Ford revs up large SUV production to boost margins, challenge GM
Ford Motor Co said on Monday it will boost production targets for two large sport utility vehicles by 25 percent this year to challenge rival General Motors Co's hegemony in a highly profitable U.S. market segment and boost its own anemic profit margins.
"We can sell every single vehicle we can produce here," Ford global operations president Joe Hinrichs said ahead of the announcement during a tour of the company's Kentucky Truck Plant in Louisville, Kentucky where the new generation of Ford Expedition and Lincoln Navigator SUVs went into production last fall. "These are high-margin vehicles, so that is very meaningful."
The Expedition and Navigator are two of the highest-priced vehicles Ford sells, and the production increase at the Kentucky Truck factory comes as investors are growing restless as Ford's automotive profit margins have shrunk to 3.7 percent in the fourth quarter of 2017 from 5.7 percent a year earlier. The company's margins have fallen behind rivals General Motors Co and Fiat Chrysler Automobiles NV.
Even before recent market volatility, Ford's shares were slumping. Year to date they are down 14.7 percent while shares in No. 1 U.S. automaker GM, which is seen by analysts as having a clearer vision and better operational focus, are up 1.2 percent.
The average price for a Navigator in January 2018 versus January 2017 jumped 38 percent, or US$21,300, to US$77,400 while the price for an Expedition rose nearly US$8,000 to US$57,700. Both are well higher than the industry average vehicle selling price of US$33,100, according to data cited by Ford.
Dan Boone (R), a manager at Ford's Kentucky Truck Plant, shows off the plant's data analytics center as the No. 2 U.S. automaker ramps up production of two large SUV models in Louisville, Kentucky, U.S., February 9, 2018. REUTERS/Nick Carey
GM is outperforming Ford financially in part because it dominates the U.S. large SUV segment with models such as the GMC Yukon and Chevrolet Suburban. Ford sold a little shy of 3,500 Expeditions and 1,300 Navigators in January. GM sold more than 19,000 of its large SUVs during the month.
"There is a big dog in the segment," Hinrichs said. "We aim to get out there and challenge them with vehicles with better fuel efficiency and driving dynamics."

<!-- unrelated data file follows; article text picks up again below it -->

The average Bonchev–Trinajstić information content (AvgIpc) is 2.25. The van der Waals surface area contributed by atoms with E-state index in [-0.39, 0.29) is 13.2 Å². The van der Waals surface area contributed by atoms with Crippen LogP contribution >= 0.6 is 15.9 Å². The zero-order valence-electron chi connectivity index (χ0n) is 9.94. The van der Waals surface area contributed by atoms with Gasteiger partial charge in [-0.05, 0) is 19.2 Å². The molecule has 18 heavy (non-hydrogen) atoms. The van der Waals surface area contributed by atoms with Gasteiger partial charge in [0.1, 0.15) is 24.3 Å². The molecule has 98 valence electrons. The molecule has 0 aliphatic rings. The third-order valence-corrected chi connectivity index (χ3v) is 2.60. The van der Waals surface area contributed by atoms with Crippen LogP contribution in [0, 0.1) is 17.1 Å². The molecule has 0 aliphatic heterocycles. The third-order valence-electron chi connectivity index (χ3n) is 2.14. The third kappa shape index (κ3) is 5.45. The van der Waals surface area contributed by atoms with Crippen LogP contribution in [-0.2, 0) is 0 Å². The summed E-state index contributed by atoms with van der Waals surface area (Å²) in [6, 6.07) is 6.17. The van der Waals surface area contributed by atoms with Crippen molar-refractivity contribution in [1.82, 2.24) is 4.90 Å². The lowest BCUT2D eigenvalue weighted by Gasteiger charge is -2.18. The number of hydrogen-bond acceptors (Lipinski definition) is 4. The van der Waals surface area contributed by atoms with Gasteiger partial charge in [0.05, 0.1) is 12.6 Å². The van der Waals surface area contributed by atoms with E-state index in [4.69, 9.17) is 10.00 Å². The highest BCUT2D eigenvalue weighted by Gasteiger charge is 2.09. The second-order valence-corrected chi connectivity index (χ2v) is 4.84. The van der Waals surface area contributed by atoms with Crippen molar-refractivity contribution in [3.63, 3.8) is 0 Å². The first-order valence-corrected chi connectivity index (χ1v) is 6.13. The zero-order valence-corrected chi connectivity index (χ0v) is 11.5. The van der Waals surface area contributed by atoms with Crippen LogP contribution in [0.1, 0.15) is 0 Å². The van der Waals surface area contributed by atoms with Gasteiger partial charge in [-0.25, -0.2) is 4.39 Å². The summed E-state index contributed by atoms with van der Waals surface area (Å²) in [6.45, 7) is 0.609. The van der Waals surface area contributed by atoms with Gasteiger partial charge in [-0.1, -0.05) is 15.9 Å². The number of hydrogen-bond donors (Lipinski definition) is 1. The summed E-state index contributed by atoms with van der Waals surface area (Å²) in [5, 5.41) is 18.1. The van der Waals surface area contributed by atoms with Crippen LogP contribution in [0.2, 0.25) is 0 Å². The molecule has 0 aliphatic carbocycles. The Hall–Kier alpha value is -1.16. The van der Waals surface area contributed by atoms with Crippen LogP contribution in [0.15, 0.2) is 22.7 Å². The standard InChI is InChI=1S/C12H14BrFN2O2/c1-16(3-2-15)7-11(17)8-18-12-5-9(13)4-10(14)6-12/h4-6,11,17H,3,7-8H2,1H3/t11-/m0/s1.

Ford said it will add US$25 million in investments at the plant to support the production target hike, bringing its total investment there to US$925 million. Upgrades at the plant, which also produces the company's popular Super Duty pickup truck, have included 400 robots, a centralized data analytics center and a 3D printer to save time and a lot of money on parts and tools.
Ford is playing catchup to GM in the large SUV market in part because of past decisions to focus investment on smaller vehicles at a time when high oil prices and stiffening federal fuel economy rules threatened big trucks like the Navigator. This is the first complete makeover for the Expedition and Navigator since the late 1990s.
Stable, relatively low oil prices have since encouraged Americans to shun passenger cars in favor of higher-margin SUVs and pickup trucks. In 2017, passenger car sales in the United States fell to 36.8 percent of total light vehicle sales.
To improve mileage, the new Expedition and Navigator models have aluminum bodies, as do the Ford F-series pickup models with which they share many components.
That change required "the greatest technological transformation" at the Louisville plant - one of two Ford has in the city - since the 1980s, said electrician Chuck Billingsley, a 33-year veteran worker at the automaker.
However, Ford has warned investors that its overall vehicle profit margins are threatened this year by rising prices for commodities such as steel and aluminum prices, even as most other automakers say those increases are manageable.
Ford says steel is its biggest problem, but analysts say its decision to switch to aluminum bodies for pickup trucks to reduce weight and boost fuel economy has cost it as aluminum prices spiked.